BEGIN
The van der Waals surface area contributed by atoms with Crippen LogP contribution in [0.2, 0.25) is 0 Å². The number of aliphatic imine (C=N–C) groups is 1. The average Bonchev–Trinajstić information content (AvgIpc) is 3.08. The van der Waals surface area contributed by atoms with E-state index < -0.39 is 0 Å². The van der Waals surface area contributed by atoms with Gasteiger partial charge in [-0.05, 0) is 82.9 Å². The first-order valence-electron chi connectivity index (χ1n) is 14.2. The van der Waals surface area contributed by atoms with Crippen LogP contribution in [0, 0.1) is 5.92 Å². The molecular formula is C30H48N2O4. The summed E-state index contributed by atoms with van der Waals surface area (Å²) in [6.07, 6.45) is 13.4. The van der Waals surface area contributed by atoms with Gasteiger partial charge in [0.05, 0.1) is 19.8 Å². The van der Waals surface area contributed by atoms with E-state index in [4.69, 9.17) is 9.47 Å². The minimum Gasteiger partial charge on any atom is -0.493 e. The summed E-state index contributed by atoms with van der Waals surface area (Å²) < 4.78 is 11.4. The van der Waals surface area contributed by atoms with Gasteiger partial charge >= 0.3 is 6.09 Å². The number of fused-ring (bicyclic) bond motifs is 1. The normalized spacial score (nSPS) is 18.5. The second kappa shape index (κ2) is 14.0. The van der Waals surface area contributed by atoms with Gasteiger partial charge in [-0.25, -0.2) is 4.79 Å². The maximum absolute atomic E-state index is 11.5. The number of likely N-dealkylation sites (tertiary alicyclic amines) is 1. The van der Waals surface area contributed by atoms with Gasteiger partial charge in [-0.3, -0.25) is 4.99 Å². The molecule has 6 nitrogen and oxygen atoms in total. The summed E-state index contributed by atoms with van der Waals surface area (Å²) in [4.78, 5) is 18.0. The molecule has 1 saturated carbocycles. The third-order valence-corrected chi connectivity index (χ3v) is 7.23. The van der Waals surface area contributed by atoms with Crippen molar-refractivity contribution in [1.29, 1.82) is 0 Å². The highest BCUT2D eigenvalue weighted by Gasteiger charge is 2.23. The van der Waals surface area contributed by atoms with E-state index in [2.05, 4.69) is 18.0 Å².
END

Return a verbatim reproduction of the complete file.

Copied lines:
The van der Waals surface area contributed by atoms with Crippen LogP contribution in [0.2, 0.25) is 0 Å². The number of aliphatic imine (C=N–C) groups is 1. The average Bonchev–Trinajstić information content (AvgIpc) is 3.08. The van der Waals surface area contributed by atoms with E-state index < -0.39 is 0 Å². The van der Waals surface area contributed by atoms with Gasteiger partial charge in [-0.05, 0) is 82.9 Å². The first-order valence-electron chi connectivity index (χ1n) is 14.2. The van der Waals surface area contributed by atoms with Crippen LogP contribution in [0, 0.1) is 5.92 Å². The molecular formula is C30H48N2O4. The summed E-state index contributed by atoms with van der Waals surface area (Å²) in [6.07, 6.45) is 13.4. The van der Waals surface area contributed by atoms with Gasteiger partial charge in [0.05, 0.1) is 19.8 Å². The van der Waals surface area contributed by atoms with E-state index in [4.69, 9.17) is 9.47 Å². The minimum Gasteiger partial charge on any atom is -0.493 e. The summed E-state index contributed by atoms with van der Waals surface area (Å²) < 4.78 is 11.4. The van der Waals surface area contributed by atoms with Gasteiger partial charge >= 0.3 is 6.09 Å². The number of fused-ring (bicyclic) bond motifs is 1. The normalized spacial score (nSPS) is 18.5. The second kappa shape index (κ2) is 14.0. The van der Waals surface area contributed by atoms with Gasteiger partial charge in [-0.25, -0.2) is 4.79 Å². The maximum absolute atomic E-state index is 11.5. The number of likely N-dealkylation sites (tertiary alicyclic amines) is 1. The van der Waals surface area contributed by atoms with Gasteiger partial charge in [-0.3, -0.25) is 4.99 Å². The molecule has 6 nitrogen and oxygen atoms in total. The summed E-state index contributed by atoms with van der Waals surface area (Å²) in [4.78, 5) is 18.0. The molecule has 1 saturated carbocycles. The third-order valence-corrected chi connectivity index (χ3v) is 7.23. The van der Waals surface area contributed by atoms with Crippen molar-refractivity contribution in [1.29, 1.82) is 0 Å². The highest BCUT2D eigenvalue weighted by Gasteiger charge is 2.23. The van der Waals surface area contributed by atoms with E-state index in [2.05, 4.69) is 18.0 Å².